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About Omaha daily bee. (Omaha [Neb.]) 187?-1922 | View Entire Issue (March 11, 1914)
The Omaha Daily Bee
femt eaother word (or closer
lBcyittlgtt between buyer mid
tiler, (or mutual btmeflt.
VOL. XLIII NO. 194.
OMAHA, WEDNESDAY MORNING, .MARCH 11, UM 4 TWELVE PAUES.
On Trains and at
Hotel News Stand. 80.
SINGLE COPY TWO CENTS.
CABINET DECIDES TO
ASK PUNISHMENT OF
Evidence Shows that American Was
Lured Across the Rio Grande
BODY RECOVERED BY FRIENDS
Secretary Bryan Gives Out Report
. Made by Consul Garrett.
STORY OF WITNESSES TAKEN
Men See Stolen Horses and See Vcr
?ara Cross the River.
NO CONFLICT WITH TEXAS
IliltiRern Had No I'urt In Itecovery
of the Hod' and Did Not Cross
the Hirer Ilelntlves
WASHINGTON'. March 10,-No conflict
will arlao between the .federal govern
rricnt and the state of Texas over the re
covery of the body uf Vergara, the mur
dered American ranchman Further stews
demanding tho punlshrrient of Vcrgum's
abf-tsElna will, be taken.
This was tlie status of the case after
a cabinet meeting today. Tho officially
accepted view was that Vergara was
lured across the border and murdered and
his body was subsequently recovered by
Ms own friends not Texas, rangers who
crotised Into Mexico as private Individuals
and not, as an armed expedition.
After today's cabinet meeting" at which
Consul Garrett's reports were read, Sec
retary Bryan mado the following taia
Phrase of Mr. Garrett's telegrams:
"Consul Garrett went with Captain
Sanders of the Texas rangers and a
ilopiUy sheriff .to Palafox, Tex., last Sat
urday for the purpose of making further
Investigation In the Vcrgara case. They
went to tho Vergara ranch and examined
witnesses who saw the horses belonging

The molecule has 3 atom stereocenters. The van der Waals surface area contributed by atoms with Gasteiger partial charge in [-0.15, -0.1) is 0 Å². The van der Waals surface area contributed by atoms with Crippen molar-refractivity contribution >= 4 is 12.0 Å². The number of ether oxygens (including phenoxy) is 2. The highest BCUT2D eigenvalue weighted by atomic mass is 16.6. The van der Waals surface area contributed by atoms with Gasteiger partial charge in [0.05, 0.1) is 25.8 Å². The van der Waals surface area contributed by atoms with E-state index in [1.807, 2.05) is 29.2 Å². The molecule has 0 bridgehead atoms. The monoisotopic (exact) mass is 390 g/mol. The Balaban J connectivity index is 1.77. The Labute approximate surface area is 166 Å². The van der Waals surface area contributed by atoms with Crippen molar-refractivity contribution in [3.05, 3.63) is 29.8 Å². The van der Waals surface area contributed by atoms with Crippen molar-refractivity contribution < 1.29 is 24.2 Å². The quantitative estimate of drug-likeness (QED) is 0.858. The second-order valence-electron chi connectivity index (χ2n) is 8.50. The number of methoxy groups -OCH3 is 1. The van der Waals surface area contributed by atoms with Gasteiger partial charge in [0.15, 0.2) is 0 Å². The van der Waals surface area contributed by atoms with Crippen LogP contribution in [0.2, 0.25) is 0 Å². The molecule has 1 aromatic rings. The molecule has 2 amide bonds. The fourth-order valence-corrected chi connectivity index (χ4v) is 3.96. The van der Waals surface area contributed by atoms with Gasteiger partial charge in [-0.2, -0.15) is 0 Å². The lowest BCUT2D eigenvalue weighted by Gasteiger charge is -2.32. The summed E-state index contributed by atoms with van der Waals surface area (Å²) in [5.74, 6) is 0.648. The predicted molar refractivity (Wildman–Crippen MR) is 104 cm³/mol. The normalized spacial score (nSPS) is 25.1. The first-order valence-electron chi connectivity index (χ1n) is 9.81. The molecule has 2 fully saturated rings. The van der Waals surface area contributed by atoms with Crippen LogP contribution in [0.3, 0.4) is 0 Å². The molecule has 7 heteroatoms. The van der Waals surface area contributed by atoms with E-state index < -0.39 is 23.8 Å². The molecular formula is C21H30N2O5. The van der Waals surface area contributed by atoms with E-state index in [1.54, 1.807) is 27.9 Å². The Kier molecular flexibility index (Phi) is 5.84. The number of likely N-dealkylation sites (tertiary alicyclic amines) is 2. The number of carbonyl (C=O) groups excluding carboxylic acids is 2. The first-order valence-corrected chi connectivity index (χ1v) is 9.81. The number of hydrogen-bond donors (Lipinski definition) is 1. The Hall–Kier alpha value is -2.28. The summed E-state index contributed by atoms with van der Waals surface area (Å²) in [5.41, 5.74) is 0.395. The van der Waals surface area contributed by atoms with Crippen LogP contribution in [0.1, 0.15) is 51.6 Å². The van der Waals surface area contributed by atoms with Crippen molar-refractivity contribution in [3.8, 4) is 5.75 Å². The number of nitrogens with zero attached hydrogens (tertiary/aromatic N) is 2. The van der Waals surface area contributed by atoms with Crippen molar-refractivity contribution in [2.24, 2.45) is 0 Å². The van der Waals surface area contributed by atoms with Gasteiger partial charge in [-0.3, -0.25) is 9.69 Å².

to Vergara taken by the Mexicans and
who aso saw Vergara cross th.e river and
those who saw him captured. This In
vestigation kept them up late Saturday
night when they reached Coleman's camp,
two miles above Palafox, where they ajto
supper and concluded to- remain over
"About 4 a. m. they were Informed. -that
Vergara's body was on the Texas sldeot
tho river. Consul Garrett roused the
chaurfcur of his automobile and went flvo
br six miles away to a point opposite Kan
Knrlque's ranch, about threo mites below
Palafox. Mr. Garrett there found tho
body with a number of relatives ot. Ver
gara, who hnd also been notified to come
and identify the body. Mr. Garrett was
Informed that a small party ot Vergara's
Jrlends.had gone ovw the rlvor at J-a. rn
exhumcdStho body and brought .It aurbii.
Mr. Garrett adds that the Texas rangers
hudnojiand In bringing this, body over,
"but weril'there. to view It when notified,
as ho was." '
j Itcport of General nils.
Secretary Garrison received today from
Brigadier Tasker'H. Bliss, commanding
tho American border forces, the following
report on the Vergara cu'se by Captain
H. P. Howard of tho Fourteenth United
"Investigation shows that Vergara's
body was taken from the Hidalgo ceme
tery Saturday night by relatives of Ver
gara and hired Mexicans. Captain San
ders states positively "no Texas rangers
crossed the border. Ho met the body at
a landing opposite San Enrique, with Un
dertaker Convcry, Sunday morning. Con
very brought the body to Laredo 7:30 p. m.
Sunday. He states there were no signs
of burns on the body. Found four bullet
holes. Neck chafed, but not broken.
Body decomposed, but pants match coat
left at home by Vergara. . Identification
scema reliable. Recovery ot body said to
have cost S. T. Hill, brother-in-law of
Vergara, MOO. Body being held .at request
pt Adjutant' General Hutohlngs. No ex
citement." Verjfnrn Not Tortured,
LAREDO, Tex., March 10. Reports
thnt CIcmento Vergara, the Texas ranch
man wbo was lured across the border into
Mexico, had been tortured before he was
slain wero exploded hero- today when an
examination of tho body. by state offi
cials disclosed that. Vergara's left hand
had not been burned us Captain J, J.
Sanders of the state, rangers had offi
The examination was ' made by Stata
Adjutant General Henry' Hutchlngs In
(Continued on Page Two.)
Ior Omaha, Council Bluffs and Vicinity
Unsettled; probably snow flurries:
Temperature at Oinuhn Yesterday.
smmw i?s -I
7 a- m rsi
V a. 111 86
10 a. m S7
11 a. ni 37
12 m 36
I I), nt Q
l. JKKsHtf 2 D. m 3
3 p. m ; a
p. m 37
6 p. m ss
p. m U
7 p. m 33
" - - s p. m ,....il
Comparative Locnl Itecord.
1914.. 1(113. 1912. 1911.
Highest yesterday S3 47 23 69
Lowctst yesterday 32 M II 43
Mem temperature....,, 36 42 21 St
Precipitation 00 T M T
Temperature and precipitation depart
ures front the normal:
Normal temperature 33
Kxceus for tho day 3
Total excess since Marsh 1 ... 31
JformeJ precipitation .....01 inch